Apple Exec Confirms That Apple Will Go USB-C On The iPhone… Why You Should Not Get Excited Just Yet

In the last few days, the EU confirmed that any mobile device such as a mobile phone needs to have USB-C. Since pretty much every mobile phone out there has USB-C already, this means that Apple will have to ditch the 12 year old Lightning standard and go to USB-C. Yesterday, Greg Joswiak, also known as “Joz” confirmed in a Wall Street Journal interview that Apple would be complying with this law. I have the video posted below and I encourage you to watch the whole video as a whole number of topics were covered and it makes for interesting viewing:

Now. Apple finally ditching Lightning after 12 years is a good thing. I am all for that as that’s one less cable that I have to remember to carry on my next trip. But before you stop traffic and hold a parade, consider this. The European Union only addressed the physical connection. And that’s where the potential problems start. USB-C can be used for everything from USB 2.0, which would make the transfer speeds no faster than they are, to Thunderbolt 4. The latter would be a massive boost for transfer speeds and make a lot of people who use iPhones to shoot Pro Res video in 4K very happy. But only if Apple goes that route.

Consider these scenarios:

  • Apple ditches ports entirely, which would in theory comply with the EU law the way I read it. Now there have been rumours of Apple going this route for years to avoid being forced to use USB-C. But I don’t see them doing that. At least not yet.
  • Apple switches to USB-C but they also keep the USB 2.0 speeds that Lightning has. That way they can plausibly say that they comply with the new EU law. Plus for bonus points they may also introduce their own “feature” for fast data transfers off iPhones.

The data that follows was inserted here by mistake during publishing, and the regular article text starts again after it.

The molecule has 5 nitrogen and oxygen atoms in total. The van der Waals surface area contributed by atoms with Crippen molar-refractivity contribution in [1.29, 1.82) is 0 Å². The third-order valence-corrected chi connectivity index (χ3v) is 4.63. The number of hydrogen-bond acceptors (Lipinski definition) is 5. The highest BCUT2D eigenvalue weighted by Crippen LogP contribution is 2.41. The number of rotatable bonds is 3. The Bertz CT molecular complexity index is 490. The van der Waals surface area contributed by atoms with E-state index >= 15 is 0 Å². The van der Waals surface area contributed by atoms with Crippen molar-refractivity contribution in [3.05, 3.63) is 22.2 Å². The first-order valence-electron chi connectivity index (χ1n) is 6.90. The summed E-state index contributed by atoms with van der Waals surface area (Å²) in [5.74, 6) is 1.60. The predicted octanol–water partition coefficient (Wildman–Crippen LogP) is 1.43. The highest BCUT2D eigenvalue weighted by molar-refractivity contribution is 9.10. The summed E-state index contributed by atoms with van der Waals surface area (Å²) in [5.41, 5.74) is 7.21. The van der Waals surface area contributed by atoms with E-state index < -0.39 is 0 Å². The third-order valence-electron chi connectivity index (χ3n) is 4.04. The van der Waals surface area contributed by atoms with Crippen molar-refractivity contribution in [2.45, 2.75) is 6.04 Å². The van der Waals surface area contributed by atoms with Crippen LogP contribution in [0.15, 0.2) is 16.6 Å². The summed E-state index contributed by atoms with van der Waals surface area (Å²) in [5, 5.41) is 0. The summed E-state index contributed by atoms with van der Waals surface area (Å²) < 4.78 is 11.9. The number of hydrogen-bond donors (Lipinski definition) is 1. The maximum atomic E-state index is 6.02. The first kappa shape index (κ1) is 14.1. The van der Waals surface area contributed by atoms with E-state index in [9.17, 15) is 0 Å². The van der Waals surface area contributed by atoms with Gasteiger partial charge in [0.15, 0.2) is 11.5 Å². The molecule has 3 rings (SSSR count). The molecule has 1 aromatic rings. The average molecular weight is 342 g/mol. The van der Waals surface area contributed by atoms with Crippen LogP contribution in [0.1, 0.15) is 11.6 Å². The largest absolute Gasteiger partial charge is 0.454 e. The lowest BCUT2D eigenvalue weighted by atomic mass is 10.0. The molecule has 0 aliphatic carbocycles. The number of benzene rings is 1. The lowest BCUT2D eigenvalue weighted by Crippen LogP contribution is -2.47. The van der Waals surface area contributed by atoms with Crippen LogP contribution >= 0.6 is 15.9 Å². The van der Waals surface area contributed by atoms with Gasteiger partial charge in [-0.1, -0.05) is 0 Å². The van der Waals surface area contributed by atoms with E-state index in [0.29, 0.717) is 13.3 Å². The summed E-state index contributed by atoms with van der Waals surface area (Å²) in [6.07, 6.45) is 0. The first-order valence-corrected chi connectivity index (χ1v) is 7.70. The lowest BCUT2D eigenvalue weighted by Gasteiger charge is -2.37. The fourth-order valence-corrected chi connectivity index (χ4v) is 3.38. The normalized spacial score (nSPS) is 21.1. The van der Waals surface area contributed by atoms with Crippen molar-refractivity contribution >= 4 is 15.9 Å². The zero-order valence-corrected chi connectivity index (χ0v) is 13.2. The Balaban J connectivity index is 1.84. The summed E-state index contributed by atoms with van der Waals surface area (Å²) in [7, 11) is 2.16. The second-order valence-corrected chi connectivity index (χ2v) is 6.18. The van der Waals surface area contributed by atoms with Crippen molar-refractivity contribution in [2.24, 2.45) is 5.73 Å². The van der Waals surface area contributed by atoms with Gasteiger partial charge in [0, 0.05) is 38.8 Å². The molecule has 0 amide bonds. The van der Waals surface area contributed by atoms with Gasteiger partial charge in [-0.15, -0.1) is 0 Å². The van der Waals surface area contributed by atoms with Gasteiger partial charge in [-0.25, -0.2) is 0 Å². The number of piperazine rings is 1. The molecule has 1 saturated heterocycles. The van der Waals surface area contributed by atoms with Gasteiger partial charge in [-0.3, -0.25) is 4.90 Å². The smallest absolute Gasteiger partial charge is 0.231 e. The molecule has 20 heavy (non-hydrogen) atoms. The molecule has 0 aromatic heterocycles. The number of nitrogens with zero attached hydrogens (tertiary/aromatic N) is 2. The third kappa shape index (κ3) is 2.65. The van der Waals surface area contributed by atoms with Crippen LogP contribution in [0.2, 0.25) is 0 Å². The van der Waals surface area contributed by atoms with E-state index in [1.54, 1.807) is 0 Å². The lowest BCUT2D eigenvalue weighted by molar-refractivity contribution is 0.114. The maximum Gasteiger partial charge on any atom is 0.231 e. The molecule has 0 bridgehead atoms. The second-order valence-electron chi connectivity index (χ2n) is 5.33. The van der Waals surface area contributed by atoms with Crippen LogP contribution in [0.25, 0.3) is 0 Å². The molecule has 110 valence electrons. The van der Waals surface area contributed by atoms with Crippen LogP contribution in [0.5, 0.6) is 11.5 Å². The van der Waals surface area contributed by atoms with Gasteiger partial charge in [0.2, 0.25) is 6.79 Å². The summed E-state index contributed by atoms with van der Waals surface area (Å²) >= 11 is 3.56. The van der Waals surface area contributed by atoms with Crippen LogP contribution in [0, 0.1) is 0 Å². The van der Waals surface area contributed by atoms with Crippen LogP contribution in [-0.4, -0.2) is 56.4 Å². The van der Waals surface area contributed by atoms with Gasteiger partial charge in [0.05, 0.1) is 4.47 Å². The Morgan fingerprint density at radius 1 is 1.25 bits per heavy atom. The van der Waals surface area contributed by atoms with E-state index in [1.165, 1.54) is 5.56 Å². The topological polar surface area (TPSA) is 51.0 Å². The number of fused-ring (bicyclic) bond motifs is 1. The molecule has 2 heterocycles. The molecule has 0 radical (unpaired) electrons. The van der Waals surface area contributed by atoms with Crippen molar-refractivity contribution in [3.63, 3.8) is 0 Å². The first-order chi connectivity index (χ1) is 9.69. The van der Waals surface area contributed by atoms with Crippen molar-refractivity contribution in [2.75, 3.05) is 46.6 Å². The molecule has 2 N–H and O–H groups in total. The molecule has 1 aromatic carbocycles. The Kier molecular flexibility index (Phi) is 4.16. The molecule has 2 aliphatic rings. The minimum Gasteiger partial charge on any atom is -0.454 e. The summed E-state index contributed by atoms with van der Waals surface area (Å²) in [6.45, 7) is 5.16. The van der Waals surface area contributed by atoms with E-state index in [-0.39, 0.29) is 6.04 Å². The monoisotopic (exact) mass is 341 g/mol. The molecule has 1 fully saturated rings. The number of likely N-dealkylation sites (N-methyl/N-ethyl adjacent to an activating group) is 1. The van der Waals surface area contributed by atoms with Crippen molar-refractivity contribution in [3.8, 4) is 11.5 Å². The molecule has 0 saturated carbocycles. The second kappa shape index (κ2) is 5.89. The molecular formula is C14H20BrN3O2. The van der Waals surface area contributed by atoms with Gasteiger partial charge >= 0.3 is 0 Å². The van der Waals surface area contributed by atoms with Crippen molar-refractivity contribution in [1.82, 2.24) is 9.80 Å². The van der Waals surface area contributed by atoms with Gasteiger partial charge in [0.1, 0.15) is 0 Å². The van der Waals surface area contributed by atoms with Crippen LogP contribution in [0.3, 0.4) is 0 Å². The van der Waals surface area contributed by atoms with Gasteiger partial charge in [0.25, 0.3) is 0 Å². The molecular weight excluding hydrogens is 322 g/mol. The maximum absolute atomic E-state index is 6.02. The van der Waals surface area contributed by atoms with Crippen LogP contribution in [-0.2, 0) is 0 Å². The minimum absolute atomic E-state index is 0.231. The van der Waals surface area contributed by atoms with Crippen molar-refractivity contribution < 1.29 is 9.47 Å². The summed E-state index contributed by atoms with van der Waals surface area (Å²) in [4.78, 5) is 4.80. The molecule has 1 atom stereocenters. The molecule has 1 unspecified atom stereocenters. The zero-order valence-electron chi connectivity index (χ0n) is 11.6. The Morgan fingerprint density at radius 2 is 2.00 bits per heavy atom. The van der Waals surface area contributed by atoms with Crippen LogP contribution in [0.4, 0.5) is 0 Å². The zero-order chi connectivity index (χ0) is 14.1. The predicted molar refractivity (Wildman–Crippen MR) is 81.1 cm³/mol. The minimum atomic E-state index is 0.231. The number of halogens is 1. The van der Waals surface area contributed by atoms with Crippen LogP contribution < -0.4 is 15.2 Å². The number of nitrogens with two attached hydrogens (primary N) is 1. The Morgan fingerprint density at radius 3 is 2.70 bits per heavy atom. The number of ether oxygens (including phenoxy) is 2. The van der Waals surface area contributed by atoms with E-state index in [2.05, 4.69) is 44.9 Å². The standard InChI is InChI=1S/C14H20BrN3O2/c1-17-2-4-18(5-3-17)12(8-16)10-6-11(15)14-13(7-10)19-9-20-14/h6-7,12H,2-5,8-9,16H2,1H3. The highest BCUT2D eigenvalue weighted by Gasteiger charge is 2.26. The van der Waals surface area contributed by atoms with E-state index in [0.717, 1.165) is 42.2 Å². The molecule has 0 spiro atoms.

• Apple switches to USB-C but they also keep the USB 2.0 speeds that Lightning has for the “regular” iPhones. And they go to Thunderbolt 3 or 4 for the “Pro” iPhones. That way they force people who care about fast data transfer speeds to spend more money.
  • Apple switches to USB-C but they go to Thunderbolt 3 or 4 for the all the iPhones. I don’t see them doing that as that would not be the Apple way of doing things since they couldn’t make extra money by doing so. But I am free to be surprised.

Beyond that, USB-C also opens up the possibility of faster charging speeds. So the iPhone could be like many Android phones that do 40W, 50W or even 100W or more of charging. But would Apple go that route or would they stick to the 20W charging that has been on iPhones for a while now? That’s a good question. My guess is no they won’t because Apple really cares about battery health. But again, I am free to be surprised.

These are all things that I suspect will not be addressed until this time next year when the new iPhone appears because Apple isn’t the sort of company to put their cards on the table so to speak. Thus while this move to USB-C is a good thing, you may have to temper your enthusiasm until more details surface in regards to what that means for iPhone users.

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